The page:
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August 10, 2007

Medicare Analogies

It's incumbent on us to say, rather honestly, that Medicare Part D is working better than expected. More than 90 percent of seniors now have drug coverage, and the poor seniors, who get their drugs through Medicaid, have signed up in record numbers. Yet Medicare Part D is still a bad program.

I've long struggled to explain this, because if something's a bad program, we assume that people won't like it. But satisfaction with Part D is quite high -- and costs are even coming in a bit below estimates. So what gives?

Imagine the government starts up a subsidized cars program. Millions of individuals who don't currently have a car are going to get one, and will only pay 15 percent of the cost. But when the program is actually implemented, it turns out that though everyone is getting an economy car, the government is letting the dealers dictate the prices. So all these $15,000 Civics are costing $35,000.

Now, millions of people just got a brand new car. And they paid only a small amount out-of-pocket for it. And insofar as your aim was to increase mobility, you've succeeded. But the program wasn't a good deal. The government is overpaying for every car by around $20,000. And the program's recipients are getting much less car than they should be for their money. So though the aims are being fulfilled and the folks with subsidized autos are satisfied, everyone involved -- taxpayers, government, and the poor -- are being ripped off while the car dealerships make out like bandits. It's just that it's harder to see the rip-off, and easier to see the new cars.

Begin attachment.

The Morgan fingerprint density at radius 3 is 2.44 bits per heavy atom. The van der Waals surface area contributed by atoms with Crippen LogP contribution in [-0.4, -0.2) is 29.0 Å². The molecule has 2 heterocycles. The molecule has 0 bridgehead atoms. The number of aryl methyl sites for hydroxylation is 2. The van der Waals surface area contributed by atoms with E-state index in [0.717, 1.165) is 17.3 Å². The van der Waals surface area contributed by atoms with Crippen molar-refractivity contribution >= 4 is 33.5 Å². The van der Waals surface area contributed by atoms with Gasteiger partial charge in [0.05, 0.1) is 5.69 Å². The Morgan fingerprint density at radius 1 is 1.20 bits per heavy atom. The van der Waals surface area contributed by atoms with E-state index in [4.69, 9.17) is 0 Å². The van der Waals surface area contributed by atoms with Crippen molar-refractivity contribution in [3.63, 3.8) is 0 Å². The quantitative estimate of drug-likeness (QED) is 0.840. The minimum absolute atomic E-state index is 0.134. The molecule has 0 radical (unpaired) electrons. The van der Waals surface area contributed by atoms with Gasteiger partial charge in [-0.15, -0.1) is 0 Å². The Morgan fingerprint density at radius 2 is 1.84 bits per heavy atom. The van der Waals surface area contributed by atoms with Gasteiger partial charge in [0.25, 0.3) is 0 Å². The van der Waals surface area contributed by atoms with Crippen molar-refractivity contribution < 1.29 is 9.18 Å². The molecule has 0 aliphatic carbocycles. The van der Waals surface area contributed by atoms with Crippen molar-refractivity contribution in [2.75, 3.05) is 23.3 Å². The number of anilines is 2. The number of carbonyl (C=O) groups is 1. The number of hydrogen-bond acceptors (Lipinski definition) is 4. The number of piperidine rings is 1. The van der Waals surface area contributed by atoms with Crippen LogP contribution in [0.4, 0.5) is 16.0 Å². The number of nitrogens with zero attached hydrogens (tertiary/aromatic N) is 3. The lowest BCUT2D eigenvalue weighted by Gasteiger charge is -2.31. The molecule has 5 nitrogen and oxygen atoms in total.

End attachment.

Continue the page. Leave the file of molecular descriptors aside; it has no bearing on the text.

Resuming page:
August 10, 2007 in Health Care | Permalink

Comments

Part D appears to be working for Medicare beneficiaries (the original term as in “insurance beneficiaries” now routinely labeled “recipients” as in Medicaid or welfare recipients.)

Had he survived, even a Medicare-eligible Elvis would probably be happy if he found the right formulary. The PBM would be happy too. But it would be a rather large FedEx delivery of a 90 day supply of all those Schedule I and II meds.

Health care reform/economics is impossible to put on a bumper sticker.

Posted by: DAB | Aug 10, 2007 11:05:26 AM

Ezra,

I don't think this is right. The PBMs negotiate on behalf of the Part D plans, just like they do for employer plans.

So to continue your analogy-- Medicare is paying $15,000 for Civics just like everyone else. The people who think Medicare Part D is a "bad deal" think either 1) $15,000 is more than anyone should be paying for a Civic or 2) buying in greater bulk should entitle Medicare to buy Civics at less than $15,000

That's very different than what you wrote...

Posted by: wisewon | Aug 10, 2007 11:42:16 AM